Audible Spinstering: Troublemaker

leah-remini-graphic, leah-remini-face, leah-remini-troublemaker, leah-remini-scientology

Now that I'm back in town and have found my apartment unburgled, I can say that I spent a lot of time on the road to and from New Jersey this holiday season. On the way there, I listened to Bill Bryson's A Short History of Nearly Everything, but I am sorry to say I cannot recommend it. It was basically a jazzed-up middle school text book. Not really my favorite. On the way back, though, I listened to something much more entertaining: Leah Remini's Troublemaker.

Now, you've probably seen a little about this book in the news, but just in case you haven't, it's about Remini's recent break with Scientology, and she does not hold back.

Remini's mother introduced her daughters to the church of Scientology when they were children, so all told she was part of the faith for some thirty years. Because of this, the depth of information she shares about the actual course work, auditing, and manual labor required in Scientology was much more expansive than I would originally have thought.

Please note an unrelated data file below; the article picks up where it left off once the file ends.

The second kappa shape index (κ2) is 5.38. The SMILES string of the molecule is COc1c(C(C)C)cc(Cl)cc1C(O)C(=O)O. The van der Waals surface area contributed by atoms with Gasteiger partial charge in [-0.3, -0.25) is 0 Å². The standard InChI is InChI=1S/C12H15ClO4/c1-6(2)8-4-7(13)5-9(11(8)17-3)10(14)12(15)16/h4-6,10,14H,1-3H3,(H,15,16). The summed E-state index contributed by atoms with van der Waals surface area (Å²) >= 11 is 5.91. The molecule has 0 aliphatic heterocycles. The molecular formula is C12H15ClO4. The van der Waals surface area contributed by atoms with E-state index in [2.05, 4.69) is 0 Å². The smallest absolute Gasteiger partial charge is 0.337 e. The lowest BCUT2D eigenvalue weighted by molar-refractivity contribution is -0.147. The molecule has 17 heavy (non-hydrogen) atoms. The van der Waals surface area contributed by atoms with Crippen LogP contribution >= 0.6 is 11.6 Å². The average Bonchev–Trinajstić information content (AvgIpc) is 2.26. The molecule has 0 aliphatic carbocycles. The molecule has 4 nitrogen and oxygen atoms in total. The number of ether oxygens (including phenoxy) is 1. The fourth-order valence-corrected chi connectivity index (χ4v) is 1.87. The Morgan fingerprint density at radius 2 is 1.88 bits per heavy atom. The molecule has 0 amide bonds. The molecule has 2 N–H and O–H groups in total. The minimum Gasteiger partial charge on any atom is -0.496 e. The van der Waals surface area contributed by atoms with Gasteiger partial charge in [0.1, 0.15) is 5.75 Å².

While this book is largely about Remini's exit from her long-held faith, there are also tidbits about her personal life and career that add a little spice. I don't think I'm exaggerating when I say she's quite a fireball. Re: if you're offended by strong language, I don't necessarily suggest this book for you.

I will say this, though: listening to this book on tape as read by the author added something I would not have gotten by reading the book on my own. Leah Remini's accent and inflections are worth a listen. Her accent and chutzpah are charming.

I don't want to ruin anything else for you with regards to the book, but I think you may be surprised with the way in which Remini talks about her former faith. The book isn't a total scientology-bash, and I think you'll find it quite interesting, funny, and informative.

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